Ohio lawmakers gave final approval Wednesday to a measure that would ban same-sex marriages and prohibit state employees from getting benefits for domestic partners.
The bill, which passed the state Senate 18-15, is considered among the most far-reaching of its kind in the nation because of the ban on benefits.
The Ohio House has already approved the bill, and Republican Gov. Bob Taft has said he will sign it, pending a legal review.
The measure, which says same-sex marriages are “against the strong public policy of the state,” aims to counter a 1934 U.S. Supreme Court ruling requiring states to recognize marriages from other states in most circumstances.
Thirty-seven states have passed laws recognizing marriage as a sacrament between men and women.
Ohio is the second state, after Nebraska, that would prohibit benefits for state employees’ unmarried partners, said Seth Kilbourn, national field director for the Human Rights Campaign, a Washington-based gay and lesbian lobbying group.
Perennial issueOhio lawmakers struggled with the issue for seven years, when then-Rep. Jay Hottinger introduced a bill in the House. Hottinger, now a senator, said the bill was not an attack on homosexuals but rather was meant to protect a traditional definition of marriage.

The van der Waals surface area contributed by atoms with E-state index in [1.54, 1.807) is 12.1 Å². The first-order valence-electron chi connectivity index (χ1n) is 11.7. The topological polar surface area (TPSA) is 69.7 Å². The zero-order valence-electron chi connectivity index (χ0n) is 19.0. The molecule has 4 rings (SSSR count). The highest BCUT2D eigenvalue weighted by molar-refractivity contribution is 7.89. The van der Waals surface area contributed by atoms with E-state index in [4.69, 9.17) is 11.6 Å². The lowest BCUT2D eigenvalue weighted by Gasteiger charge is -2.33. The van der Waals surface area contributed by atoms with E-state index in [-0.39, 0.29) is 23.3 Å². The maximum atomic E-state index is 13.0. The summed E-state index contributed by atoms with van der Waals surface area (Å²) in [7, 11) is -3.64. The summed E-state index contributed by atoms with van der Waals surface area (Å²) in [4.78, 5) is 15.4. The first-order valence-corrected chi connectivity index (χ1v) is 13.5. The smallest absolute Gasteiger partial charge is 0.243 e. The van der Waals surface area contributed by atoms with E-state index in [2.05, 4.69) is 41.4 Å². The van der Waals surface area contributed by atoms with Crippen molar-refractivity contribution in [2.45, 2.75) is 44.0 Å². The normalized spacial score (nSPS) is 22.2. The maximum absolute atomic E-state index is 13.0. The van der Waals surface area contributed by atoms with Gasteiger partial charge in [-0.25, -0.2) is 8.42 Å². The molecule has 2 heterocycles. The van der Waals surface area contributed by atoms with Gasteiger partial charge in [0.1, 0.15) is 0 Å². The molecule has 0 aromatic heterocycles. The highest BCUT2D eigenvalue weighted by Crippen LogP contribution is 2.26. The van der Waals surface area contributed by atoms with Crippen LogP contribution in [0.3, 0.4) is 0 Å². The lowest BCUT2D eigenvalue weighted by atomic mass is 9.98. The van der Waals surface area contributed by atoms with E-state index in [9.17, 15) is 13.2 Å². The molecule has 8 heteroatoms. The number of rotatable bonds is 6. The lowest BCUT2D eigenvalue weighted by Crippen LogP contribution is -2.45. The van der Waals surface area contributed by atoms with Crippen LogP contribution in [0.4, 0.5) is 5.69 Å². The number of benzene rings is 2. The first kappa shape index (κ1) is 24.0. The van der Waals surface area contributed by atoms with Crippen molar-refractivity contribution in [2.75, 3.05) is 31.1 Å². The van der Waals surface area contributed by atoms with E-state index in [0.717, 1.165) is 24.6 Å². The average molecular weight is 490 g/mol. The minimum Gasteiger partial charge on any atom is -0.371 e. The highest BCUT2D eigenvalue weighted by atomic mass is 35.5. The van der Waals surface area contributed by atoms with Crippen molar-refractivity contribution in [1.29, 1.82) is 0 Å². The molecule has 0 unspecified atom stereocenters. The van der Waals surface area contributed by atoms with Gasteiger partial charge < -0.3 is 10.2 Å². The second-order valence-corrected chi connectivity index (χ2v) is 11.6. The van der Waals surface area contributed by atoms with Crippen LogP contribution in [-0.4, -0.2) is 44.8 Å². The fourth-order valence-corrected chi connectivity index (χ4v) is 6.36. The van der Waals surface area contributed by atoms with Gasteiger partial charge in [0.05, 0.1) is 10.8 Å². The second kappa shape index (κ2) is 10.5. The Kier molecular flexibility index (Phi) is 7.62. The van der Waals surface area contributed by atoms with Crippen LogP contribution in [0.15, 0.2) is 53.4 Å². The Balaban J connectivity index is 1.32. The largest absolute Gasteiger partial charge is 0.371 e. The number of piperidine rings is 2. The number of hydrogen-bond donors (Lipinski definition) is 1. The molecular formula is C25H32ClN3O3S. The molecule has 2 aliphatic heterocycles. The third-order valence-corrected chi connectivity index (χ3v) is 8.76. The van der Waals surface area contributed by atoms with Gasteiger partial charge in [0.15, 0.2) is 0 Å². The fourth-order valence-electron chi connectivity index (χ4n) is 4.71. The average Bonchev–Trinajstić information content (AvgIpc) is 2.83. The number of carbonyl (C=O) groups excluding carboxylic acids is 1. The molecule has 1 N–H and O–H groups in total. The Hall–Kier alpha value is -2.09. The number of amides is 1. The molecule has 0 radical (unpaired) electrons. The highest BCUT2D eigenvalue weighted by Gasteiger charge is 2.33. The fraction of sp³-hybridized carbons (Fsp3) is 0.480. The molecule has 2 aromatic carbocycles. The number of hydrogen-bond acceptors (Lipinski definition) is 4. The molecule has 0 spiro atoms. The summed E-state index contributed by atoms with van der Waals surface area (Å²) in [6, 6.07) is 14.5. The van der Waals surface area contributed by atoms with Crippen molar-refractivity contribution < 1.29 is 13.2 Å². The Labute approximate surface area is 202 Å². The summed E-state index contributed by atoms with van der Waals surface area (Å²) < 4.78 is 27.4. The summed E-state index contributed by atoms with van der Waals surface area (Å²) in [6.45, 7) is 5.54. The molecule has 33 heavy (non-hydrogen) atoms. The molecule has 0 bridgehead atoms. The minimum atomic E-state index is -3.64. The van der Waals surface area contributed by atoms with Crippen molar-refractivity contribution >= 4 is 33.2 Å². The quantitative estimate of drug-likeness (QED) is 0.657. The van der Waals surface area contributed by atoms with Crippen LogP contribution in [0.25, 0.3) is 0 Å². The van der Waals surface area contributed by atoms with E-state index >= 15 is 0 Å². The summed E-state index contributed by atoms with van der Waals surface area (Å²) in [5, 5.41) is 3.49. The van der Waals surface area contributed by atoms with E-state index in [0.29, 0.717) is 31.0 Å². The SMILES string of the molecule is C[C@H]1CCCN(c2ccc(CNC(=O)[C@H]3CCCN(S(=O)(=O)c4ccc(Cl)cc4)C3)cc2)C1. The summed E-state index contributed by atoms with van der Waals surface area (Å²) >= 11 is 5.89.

“Ohio must be able to clearly establish and define our own laws, rather than have another state or country define something as important as marriage,” said Hottinger, a Republican.
Sen. Eric Fingerhut, a Democrat from Cleveland, said the bill would hurt Ohio by limiting the ability of businesses and universities to attract talented people.
“If we pass this bill, get up tomorrow and look in the mirror,” Fingerhut said, “smiling back at you is someone who has slowed Ohio’s progress by putting up a sign to people that says, ‘We don’t want you here.’”
The vote came despite opposition by some large companies. Dayton-based NCR Corp. sent a letter to lawmakers Dec. 12 saying the bill could hurt the company’s ability to attract and retain employees.
Similar bills have been introduced in each session since Hottinger first introduced the legislation. But former Senate President Richard Finan, a Republican, blocked its passage. He said state law already took care of the matter.